Where is the Flow Game being played?

The Flow Game offers a unique way to work with questions that matter and our hosts have taken it into some very interesting settings!

With individuals

Individuals who play the game together bring a wide variety of questions to the table. Working together as an informal “Wisdom Council” players support each other to gain a new perspective on their issues.  Through working together, everyone learns and often deep connections are formed.

  • The Flow Game is a good tool to facilitate a deeper conversation. Several months after participating in the Flow Game, I find that I am still challenged by some of the questions that came up… they seem to stay relevant beyond the game itself.
  • If you ever get a chance to play the Flow Game, clear your schedule and take advantage of the opportunity by doing whatever it takes to make it happen. It’s one of those rare chances to stop for a moment, be present and learn what you need really need to know.”
  • “Flow game is a wonderful way of really connecting with people and talking about some important issues in your life. (It) creates a wonderful atmosphere of togetherness and mutual growth in an inoffensive and non pressured way. I can’t wait for the next time to play the Flow Game!”

Teams in organisations and communities

The Team cards have been created to support teams of people to work with common questions, issues or challenges in a new and innovative way.  The Flow Game can be extremely useful for team integration, strategic planning and setting common ways of working. Teams that want to work on vision, mission, values, principles or longstanding challenges will find the game a great way to gain a fresh perspective.  Teams can play with a group focus or overall “umbrella intent” as well as with individual questions.

Campfire Co-op members turned the game on ourselves as a way of gaining clarity on future direction of our organisation. Our question was What is the work that is needed right now – that is Campfire’s to do? We gained clarity of our purpose, who we might work with, and who could support us. We also had powerful insights on our contribution to the world, measuring our impact, making wiser decisions, keeping a clear focus and practising authentic leadership. We will continue to play the Flow Game, and consider it our wise council.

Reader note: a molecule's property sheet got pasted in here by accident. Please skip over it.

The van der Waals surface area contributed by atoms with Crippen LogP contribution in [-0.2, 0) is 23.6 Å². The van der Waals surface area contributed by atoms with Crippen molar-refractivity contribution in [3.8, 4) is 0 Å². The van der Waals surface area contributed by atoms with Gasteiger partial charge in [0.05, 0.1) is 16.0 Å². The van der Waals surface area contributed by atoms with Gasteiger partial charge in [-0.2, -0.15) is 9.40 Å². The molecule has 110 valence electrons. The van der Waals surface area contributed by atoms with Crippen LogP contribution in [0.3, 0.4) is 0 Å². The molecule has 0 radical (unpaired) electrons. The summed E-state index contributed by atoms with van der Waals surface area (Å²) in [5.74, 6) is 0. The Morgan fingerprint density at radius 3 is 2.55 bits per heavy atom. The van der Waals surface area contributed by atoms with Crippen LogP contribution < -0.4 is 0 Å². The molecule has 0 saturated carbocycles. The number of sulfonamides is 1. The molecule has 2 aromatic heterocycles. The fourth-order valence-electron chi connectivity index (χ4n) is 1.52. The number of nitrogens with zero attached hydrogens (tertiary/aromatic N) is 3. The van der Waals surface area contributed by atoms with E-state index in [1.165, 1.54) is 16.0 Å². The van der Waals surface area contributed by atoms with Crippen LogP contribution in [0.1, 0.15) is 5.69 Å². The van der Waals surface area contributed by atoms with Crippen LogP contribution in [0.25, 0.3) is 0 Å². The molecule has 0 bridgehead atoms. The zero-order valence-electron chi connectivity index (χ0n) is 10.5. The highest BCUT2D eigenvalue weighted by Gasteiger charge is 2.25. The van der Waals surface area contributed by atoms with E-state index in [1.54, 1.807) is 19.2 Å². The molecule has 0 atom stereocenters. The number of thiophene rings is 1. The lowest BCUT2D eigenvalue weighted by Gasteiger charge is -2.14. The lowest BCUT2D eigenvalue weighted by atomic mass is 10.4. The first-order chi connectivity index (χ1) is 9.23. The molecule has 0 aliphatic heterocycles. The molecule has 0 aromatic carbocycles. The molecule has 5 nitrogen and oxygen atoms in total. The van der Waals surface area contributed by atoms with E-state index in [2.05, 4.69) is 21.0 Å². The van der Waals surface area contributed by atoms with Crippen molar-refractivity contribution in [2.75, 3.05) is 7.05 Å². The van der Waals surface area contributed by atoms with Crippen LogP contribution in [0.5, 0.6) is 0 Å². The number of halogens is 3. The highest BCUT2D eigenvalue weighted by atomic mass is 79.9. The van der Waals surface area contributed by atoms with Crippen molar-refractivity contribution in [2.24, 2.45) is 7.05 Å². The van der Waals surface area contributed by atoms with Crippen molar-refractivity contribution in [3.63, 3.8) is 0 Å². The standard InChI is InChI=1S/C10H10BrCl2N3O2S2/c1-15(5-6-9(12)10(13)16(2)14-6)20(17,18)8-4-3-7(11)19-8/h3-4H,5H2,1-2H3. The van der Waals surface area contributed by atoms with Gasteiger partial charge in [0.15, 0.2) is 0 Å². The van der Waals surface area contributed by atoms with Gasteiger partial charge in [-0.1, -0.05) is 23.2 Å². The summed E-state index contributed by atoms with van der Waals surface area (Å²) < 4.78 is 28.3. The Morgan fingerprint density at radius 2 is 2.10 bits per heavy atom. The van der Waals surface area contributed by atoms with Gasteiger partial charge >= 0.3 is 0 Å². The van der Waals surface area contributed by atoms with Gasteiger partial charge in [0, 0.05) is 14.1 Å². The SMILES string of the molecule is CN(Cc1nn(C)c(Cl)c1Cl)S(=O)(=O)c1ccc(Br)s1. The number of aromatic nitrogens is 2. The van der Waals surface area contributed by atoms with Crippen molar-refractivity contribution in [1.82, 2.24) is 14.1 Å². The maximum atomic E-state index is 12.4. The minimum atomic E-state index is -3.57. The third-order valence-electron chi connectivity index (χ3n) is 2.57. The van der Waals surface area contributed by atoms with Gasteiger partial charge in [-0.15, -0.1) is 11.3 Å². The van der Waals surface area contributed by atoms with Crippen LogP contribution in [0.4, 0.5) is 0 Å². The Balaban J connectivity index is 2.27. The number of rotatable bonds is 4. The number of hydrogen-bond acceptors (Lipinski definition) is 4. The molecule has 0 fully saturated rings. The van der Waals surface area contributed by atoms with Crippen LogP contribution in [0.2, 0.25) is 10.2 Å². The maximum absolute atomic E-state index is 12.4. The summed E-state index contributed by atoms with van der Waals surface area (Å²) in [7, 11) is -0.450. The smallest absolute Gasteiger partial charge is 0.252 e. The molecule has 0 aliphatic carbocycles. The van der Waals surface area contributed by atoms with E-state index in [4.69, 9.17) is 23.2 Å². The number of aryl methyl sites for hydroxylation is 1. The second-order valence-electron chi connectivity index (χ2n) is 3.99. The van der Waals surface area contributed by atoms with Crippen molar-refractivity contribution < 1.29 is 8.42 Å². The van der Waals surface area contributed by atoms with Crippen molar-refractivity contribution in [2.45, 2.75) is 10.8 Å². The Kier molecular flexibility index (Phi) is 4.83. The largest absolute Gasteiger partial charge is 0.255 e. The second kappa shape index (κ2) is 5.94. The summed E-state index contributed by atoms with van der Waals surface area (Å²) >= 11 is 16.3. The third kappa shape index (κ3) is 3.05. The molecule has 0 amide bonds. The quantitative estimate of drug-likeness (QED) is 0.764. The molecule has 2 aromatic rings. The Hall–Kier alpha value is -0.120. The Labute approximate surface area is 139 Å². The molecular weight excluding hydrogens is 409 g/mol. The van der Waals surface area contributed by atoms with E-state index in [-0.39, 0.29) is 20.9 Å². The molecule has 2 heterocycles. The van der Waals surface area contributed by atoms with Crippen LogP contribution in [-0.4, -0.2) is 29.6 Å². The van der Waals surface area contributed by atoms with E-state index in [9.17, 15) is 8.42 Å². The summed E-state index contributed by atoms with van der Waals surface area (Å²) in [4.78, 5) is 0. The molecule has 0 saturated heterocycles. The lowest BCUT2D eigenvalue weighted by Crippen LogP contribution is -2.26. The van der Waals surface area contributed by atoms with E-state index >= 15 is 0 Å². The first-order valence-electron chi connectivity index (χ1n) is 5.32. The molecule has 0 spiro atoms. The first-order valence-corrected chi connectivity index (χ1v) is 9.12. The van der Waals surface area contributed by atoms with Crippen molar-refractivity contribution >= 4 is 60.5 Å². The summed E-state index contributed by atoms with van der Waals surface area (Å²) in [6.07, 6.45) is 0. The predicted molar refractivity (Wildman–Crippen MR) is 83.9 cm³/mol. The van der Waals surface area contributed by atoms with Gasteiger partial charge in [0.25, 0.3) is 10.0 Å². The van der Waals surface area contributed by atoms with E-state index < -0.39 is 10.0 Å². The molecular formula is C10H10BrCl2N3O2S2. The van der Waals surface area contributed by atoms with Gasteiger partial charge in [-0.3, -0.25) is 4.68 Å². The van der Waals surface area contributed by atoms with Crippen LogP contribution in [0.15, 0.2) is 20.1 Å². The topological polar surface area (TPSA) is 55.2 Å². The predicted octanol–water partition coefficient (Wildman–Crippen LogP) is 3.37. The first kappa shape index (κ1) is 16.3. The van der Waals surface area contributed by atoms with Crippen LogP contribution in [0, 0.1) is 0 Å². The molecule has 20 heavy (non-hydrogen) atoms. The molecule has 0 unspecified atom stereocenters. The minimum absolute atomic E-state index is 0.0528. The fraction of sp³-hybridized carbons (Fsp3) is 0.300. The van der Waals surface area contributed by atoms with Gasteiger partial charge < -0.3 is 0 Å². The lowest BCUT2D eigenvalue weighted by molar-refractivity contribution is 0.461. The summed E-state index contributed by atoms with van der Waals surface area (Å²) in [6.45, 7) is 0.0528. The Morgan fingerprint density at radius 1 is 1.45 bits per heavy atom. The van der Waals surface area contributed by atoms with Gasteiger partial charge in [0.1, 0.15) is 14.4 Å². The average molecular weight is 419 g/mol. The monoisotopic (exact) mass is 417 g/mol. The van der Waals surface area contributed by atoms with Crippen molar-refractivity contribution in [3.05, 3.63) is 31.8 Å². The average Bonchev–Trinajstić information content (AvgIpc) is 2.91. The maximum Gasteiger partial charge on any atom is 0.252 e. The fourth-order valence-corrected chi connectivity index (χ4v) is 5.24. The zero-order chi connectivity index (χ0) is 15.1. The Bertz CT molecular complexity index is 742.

— The Campfire Co-op team, Australia and Europe

Going through the Flow Game with the members of Evolution at Work at our Purpose Agent Retreat brought a very special depth to our gathering. With the game we were able to take a deep dive into the question ‘What does the world need from Evolution at Work NOW?’, which took us on a playful, yet deeply meaningful journey to rich and transformative answers.
— Christiane Seuhs-Schoeller, Evolution at Work, Vienna

As manager of a disability service I am always looking for novel ways to bring our team together and invite their input into collaborative planning that keeps us relevant and moving forward. We were grappling with how we could hold the essence and deep values-driven work we had built in a new funding environment that challenges the core of our relational practice framework. We inquired using the question:  What form do we need to take to ensure we maintain our core values and approach to support? This was over 18 months ago now and we are still using what we learned as a mechanism for inducting new people into the management team.
— Ann Greer, then Manager, Community Connections Disability Service, Townsville

Playing the Flow Game with teams is a way of addressing what is hard. It allows for difficult conversations to be more accessible.
— Jan Hein Neilson – Flow Game co-founder and steward

Where else?

Flow Hosts have been invited into some interesting places to play.  One of our hosts plays with prison guards in Denmark. Another takes the game into the women’s prison in Zimbabwe, and another into a men’s prison in India.  Two hosts offered the game during the 2009 Climate Conference to people working with climate change. In each of these situations — and many more — the Flow Game offered the space for new perspectives and people working together in service of questions that matter to them.

We were invited to bring the Flow Game to the mothers at Chikurubi Female Prison, Zimbabwe, so they could openly discuss their personal challenges and questions.  Some of the questions that the mothers tackle are: Will my family and community accept me once I leave prison? How will I provide for my children? How can I let go of anger and bitterness? How can I forgive? and many more.
There are many insights that have come from the Flow Game at Chikurubi. One thing is for sure it has provided a safe place where women in very difficult circumstances are able to share openly ‘person to person’ forgetting – for a moment – the barriers that keep them apart.
An interesting future possibility would be playing a monthly game with newly released mothers.  Many of the women leaving Chikurubi arrive in situations where they are not welcomed or supported by their communities, find their homes taken over by other women or relatives, are unable to find employment and thus cannot provide for their family.  They are in desperate need for support in order to be reintegrated into society and not become repeat offenders who end up back at Chikurubi.
— Mutheu Bomba, Harare, Zimbabwe